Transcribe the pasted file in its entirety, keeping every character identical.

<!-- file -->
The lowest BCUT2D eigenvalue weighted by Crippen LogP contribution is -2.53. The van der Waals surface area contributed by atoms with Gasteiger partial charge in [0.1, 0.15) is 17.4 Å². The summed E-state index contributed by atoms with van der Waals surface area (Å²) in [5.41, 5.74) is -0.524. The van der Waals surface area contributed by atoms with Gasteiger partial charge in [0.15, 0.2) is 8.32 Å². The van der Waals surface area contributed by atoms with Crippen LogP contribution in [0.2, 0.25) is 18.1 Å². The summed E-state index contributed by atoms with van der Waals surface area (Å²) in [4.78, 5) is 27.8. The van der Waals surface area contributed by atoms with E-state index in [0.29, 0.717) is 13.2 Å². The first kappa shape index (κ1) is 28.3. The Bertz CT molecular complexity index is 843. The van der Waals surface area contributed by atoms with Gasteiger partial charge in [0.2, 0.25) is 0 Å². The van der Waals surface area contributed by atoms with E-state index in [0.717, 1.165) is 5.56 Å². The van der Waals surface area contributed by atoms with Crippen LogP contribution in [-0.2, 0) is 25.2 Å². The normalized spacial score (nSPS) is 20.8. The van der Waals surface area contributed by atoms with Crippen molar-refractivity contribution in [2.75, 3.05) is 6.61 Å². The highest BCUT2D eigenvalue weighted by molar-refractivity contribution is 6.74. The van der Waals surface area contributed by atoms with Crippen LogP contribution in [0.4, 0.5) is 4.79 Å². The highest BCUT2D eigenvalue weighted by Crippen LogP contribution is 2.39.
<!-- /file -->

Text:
The lowest BCUT2D eigenvalue weighted by Crippen LogP contribution is -2.53. The van der Waals surface area contributed by atoms with Gasteiger partial charge in [0.1, 0.15) is 17.4 Å². The summed E-state index contributed by atoms with van der Waals surface area (Å²) in [5.41, 5.74) is -0.524. The van der Waals surface area contributed by atoms with Gasteiger partial charge in [0.15, 0.2) is 8.32 Å². The van der Waals surface area contributed by atoms with Crippen LogP contribution in [0.2, 0.25) is 18.1 Å². The summed E-state index contributed by atoms with van der Waals surface area (Å²) in [4.78, 5) is 27.8. The van der Waals surface area contributed by atoms with E-state index in [0.29, 0.717) is 13.2 Å². The first kappa shape index (κ1) is 28.3. The Bertz CT molecular complexity index is 843. The van der Waals surface area contributed by atoms with Gasteiger partial charge in [0.2, 0.25) is 0 Å². The van der Waals surface area contributed by atoms with E-state index in [0.717, 1.165) is 5.56 Å². The van der Waals surface area contributed by atoms with Crippen LogP contribution in [-0.2, 0) is 25.2 Å². The normalized spacial score (nSPS) is 20.8. The van der Waals surface area contributed by atoms with Crippen molar-refractivity contribution in [2.75, 3.05) is 6.61 Å². The highest BCUT2D eigenvalue weighted by molar-refractivity contribution is 6.74. The van der Waals surface area contributed by atoms with Crippen LogP contribution in [0.4, 0.5) is 4.79 Å². The highest BCUT2D eigenvalue weighted by Crippen LogP contribution is 2.39.